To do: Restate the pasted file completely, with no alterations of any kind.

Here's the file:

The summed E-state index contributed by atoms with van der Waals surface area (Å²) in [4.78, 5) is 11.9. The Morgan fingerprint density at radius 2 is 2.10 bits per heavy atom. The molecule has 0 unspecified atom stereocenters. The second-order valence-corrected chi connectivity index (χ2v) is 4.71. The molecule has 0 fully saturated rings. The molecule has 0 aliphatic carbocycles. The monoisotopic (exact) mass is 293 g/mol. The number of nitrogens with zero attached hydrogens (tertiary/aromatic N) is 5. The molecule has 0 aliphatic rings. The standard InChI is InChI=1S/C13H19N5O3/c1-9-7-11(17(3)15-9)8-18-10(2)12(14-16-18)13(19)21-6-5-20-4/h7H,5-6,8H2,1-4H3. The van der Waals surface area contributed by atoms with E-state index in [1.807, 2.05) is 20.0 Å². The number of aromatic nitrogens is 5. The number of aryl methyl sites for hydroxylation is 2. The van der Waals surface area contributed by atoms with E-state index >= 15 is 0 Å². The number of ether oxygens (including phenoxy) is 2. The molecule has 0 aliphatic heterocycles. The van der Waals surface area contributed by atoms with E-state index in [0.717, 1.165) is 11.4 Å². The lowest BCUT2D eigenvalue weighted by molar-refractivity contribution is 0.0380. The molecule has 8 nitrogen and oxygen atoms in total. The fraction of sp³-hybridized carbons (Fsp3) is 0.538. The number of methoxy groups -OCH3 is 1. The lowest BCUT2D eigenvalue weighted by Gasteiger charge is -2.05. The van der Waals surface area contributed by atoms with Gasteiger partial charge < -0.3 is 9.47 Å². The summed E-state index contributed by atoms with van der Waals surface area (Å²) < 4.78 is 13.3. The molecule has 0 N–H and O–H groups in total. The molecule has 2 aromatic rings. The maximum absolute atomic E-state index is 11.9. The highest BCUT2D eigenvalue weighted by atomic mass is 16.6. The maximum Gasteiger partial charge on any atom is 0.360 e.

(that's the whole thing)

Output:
The summed E-state index contributed by atoms with van der Waals surface area (Å²) in [4.78, 5) is 11.9. The Morgan fingerprint density at radius 2 is 2.10 bits per heavy atom. The molecule has 0 unspecified atom stereocenters. The second-order valence-corrected chi connectivity index (χ2v) is 4.71. The molecule has 0 fully saturated rings. The molecule has 0 aliphatic carbocycles. The monoisotopic (exact) mass is 293 g/mol. The number of nitrogens with zero attached hydrogens (tertiary/aromatic N) is 5. The molecule has 0 aliphatic rings. The standard InChI is InChI=1S/C13H19N5O3/c1-9-7-11(17(3)15-9)8-18-10(2)12(14-16-18)13(19)21-6-5-20-4/h7H,5-6,8H2,1-4H3. The van der Waals surface area contributed by atoms with E-state index in [1.807, 2.05) is 20.0 Å². The number of aromatic nitrogens is 5. The number of aryl methyl sites for hydroxylation is 2. The van der Waals surface area contributed by atoms with E-state index >= 15 is 0 Å². The number of ether oxygens (including phenoxy) is 2. The molecule has 0 aliphatic heterocycles. The van der Waals surface area contributed by atoms with E-state index in [0.717, 1.165) is 11.4 Å². The lowest BCUT2D eigenvalue weighted by molar-refractivity contribution is 0.0380. The molecule has 8 nitrogen and oxygen atoms in total. The fraction of sp³-hybridized carbons (Fsp3) is 0.538. The number of methoxy groups -OCH3 is 1. The lowest BCUT2D eigenvalue weighted by Gasteiger charge is -2.05. The van der Waals surface area contributed by atoms with Gasteiger partial charge < -0.3 is 9.47 Å². The summed E-state index contributed by atoms with van der Waals surface area (Å²) < 4.78 is 13.3. The molecule has 0 N–H and O–H groups in total. The molecule has 2 aromatic rings. The maximum absolute atomic E-state index is 11.9. The highest BCUT2D eigenvalue weighted by atomic mass is 16.6. The maximum Gasteiger partial charge on any atom is 0.360 e.